They also worked to put Diaz's competition out of business

Sometimes they would tip off the narcotics unit. Other times they would rob the competitors' headquarters.

They were criminals masquerading as law enforcement and enjoying a rich lifestyle — exotic vacations, trips to casinos, fine dining.

It was a fun ride, Eurell said. But today, he said, he wishes he had resisted Dowd and all that temptation.

"I regret ever meeting him. If I had not, I would have been a regular cop."

Still, Eurell acknowledged, he could have walked away.

• • •

In 1989, two years after he teamed with Dowd, he injured his hand while making an arrest and was able to retire with a full pension. Coupled with income from his wife, Dori Eurell, the family lived comfortably.

His wife begged him to step back to the right side of the law once and for all. But within a year, he was in business with Dowd again, this time selling cocaine.

Eurell had a rule for his street dealers. Potential buyers had their license plates checked by his contacts in the NYPD to make sure they were not working for the police.

In 1992, one of Eurell's dealers failed to follow this protocol. Eurell and Dowd were arrested.

"This was major," author Girardot said. "When this broke, it knocked Amy Fisher — the Long Island Lolita — off the front page."

The CBS news magazine 60 Minutes covered the scandal. David Letterman joked about it on his late night show. Eurell filled a scrapbook as thick as an encyclopedia with news clips.

"Why would I save those articles? Narcissism?"

Eurell was charged under RICO, the Racketeer Influenced and Corrupt Organizations Act.

While out on bail, Dowd made Eurell another offer: move with their families to Nicaragua and fund the escape by kidnapping a woman for a drug dealer who planned to kill her.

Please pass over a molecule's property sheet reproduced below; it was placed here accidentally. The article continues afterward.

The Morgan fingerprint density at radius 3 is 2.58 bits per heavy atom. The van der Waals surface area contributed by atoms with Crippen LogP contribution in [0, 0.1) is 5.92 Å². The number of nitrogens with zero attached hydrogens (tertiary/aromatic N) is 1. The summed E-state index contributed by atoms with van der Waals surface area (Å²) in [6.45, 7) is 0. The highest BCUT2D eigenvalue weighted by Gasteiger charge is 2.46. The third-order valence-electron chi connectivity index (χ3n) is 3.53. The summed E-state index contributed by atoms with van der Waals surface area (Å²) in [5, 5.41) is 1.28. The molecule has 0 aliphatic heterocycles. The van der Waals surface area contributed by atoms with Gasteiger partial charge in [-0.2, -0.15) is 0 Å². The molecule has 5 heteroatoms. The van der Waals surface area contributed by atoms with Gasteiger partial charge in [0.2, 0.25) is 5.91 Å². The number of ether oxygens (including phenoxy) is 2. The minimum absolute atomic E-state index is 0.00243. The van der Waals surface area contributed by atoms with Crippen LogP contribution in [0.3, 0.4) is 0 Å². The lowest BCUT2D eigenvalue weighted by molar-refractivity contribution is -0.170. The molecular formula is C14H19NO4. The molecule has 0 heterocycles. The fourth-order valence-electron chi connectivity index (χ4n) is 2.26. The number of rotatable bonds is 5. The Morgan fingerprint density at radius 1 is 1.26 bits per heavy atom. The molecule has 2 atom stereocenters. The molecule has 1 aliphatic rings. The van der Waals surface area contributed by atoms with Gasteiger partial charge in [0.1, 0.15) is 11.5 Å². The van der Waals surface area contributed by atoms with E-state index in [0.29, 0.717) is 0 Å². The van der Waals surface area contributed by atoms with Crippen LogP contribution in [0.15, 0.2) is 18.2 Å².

"If he had never planned that, I would have done my time," Eurell said. "Kidnapping and murder was too much."

Eurell informed law enforcement, the woman was whisked away to safety, and Dowd was arrested again. He served 12 years in prison.

In exchange for his cooperation, Eurell was sentenced to time served behind bars — just two months.

• • •

Eurell and Dowd have spoken on a few occasions over the years and saw each other at the premiere of the documentary. But, for the most part, they have kept their distance.

Eurell moved to Hernando County and sought to put his corrupt past behind him.

He joined a bowling league, was an active member of the PTA, and proudly boasts that as a stay-at-home dad, he raised his children to be successful adults.

With tattoos, a penchant for curse words as adjectives, and a menacing physique, Eurell acknowledges it has been difficult for him to play the part of a suburbanite.

He is aware he will likely stand out even more in the months and years ahead if his fame grows through the movies and book.

Still, he contends, he is not seeking fame or fortune. He just wants his story told right.

"I wasn't evil. I was young and dumb."

Eurell recalled the day he and Dowd were taken to court for a bail hearing, excited at their new-found fame and musing over who might play them in a movie.

Eurell chose Matt Dillon. Dowd wanted Sean Penn.

Pressed about whom he'd prefer today, Eurell was annoyed.

"I don't care. I don't see this as being famous. This isn't a good thing. But it's a thing I deal with and I'll do it on my terms."

Contact Paul Guzzo at pguzzo@tampabay.com or (813) 226-3394. Follow @PGuzzoTimes.